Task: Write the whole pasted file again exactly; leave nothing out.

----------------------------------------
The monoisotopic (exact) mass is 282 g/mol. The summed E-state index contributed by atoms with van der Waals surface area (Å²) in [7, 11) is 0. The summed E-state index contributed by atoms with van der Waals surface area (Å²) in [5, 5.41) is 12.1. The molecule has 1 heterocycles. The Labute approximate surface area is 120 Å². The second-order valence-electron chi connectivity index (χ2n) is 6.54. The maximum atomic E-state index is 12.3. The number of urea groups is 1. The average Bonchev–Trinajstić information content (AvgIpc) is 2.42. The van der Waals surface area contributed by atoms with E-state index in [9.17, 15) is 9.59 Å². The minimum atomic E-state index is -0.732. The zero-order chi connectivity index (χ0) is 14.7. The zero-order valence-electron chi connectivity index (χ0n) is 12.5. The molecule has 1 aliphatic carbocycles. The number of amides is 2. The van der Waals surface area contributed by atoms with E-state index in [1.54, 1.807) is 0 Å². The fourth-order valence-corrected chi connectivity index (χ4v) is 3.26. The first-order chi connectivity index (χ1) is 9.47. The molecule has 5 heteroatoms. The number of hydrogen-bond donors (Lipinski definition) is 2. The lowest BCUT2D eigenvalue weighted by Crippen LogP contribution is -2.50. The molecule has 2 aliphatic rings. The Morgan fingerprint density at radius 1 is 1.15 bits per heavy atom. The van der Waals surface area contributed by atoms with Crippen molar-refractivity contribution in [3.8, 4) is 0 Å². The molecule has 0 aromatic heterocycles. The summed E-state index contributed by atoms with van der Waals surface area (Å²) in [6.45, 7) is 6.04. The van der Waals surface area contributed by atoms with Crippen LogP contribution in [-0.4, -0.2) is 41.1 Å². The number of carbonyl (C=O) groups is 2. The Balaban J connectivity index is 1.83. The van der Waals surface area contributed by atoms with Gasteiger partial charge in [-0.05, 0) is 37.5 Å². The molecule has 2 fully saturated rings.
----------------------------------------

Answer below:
The monoisotopic (exact) mass is 282 g/mol. The summed E-state index contributed by atoms with van der Waals surface area (Å²) in [7, 11) is 0. The summed E-state index contributed by atoms with van der Waals surface area (Å²) in [5, 5.41) is 12.1. The molecule has 1 heterocycles. The Labute approximate surface area is 120 Å². The second-order valence-electron chi connectivity index (χ2n) is 6.54. The maximum atomic E-state index is 12.3. The number of urea groups is 1. The average Bonchev–Trinajstić information content (AvgIpc) is 2.42. The van der Waals surface area contributed by atoms with E-state index in [9.17, 15) is 9.59 Å². The minimum atomic E-state index is -0.732. The zero-order chi connectivity index (χ0) is 14.7. The zero-order valence-electron chi connectivity index (χ0n) is 12.5. The molecule has 1 aliphatic carbocycles. The number of amides is 2. The van der Waals surface area contributed by atoms with E-state index in [1.54, 1.807) is 0 Å². The fourth-order valence-corrected chi connectivity index (χ4v) is 3.26. The first-order chi connectivity index (χ1) is 9.47. The molecule has 5 heteroatoms. The number of hydrogen-bond donors (Lipinski definition) is 2. The lowest BCUT2D eigenvalue weighted by Crippen LogP contribution is -2.50. The molecule has 2 aliphatic rings. The Morgan fingerprint density at radius 1 is 1.15 bits per heavy atom. The van der Waals surface area contributed by atoms with Crippen molar-refractivity contribution in [3.8, 4) is 0 Å². The molecule has 0 aromatic heterocycles. The summed E-state index contributed by atoms with van der Waals surface area (Å²) in [6.45, 7) is 6.04. The van der Waals surface area contributed by atoms with Crippen LogP contribution in [-0.4, -0.2) is 41.1 Å². The number of carbonyl (C=O) groups is 2. The Balaban J connectivity index is 1.83. The van der Waals surface area contributed by atoms with Gasteiger partial charge in [-0.05, 0) is 37.5 Å². The molecule has 2 fully saturated rings.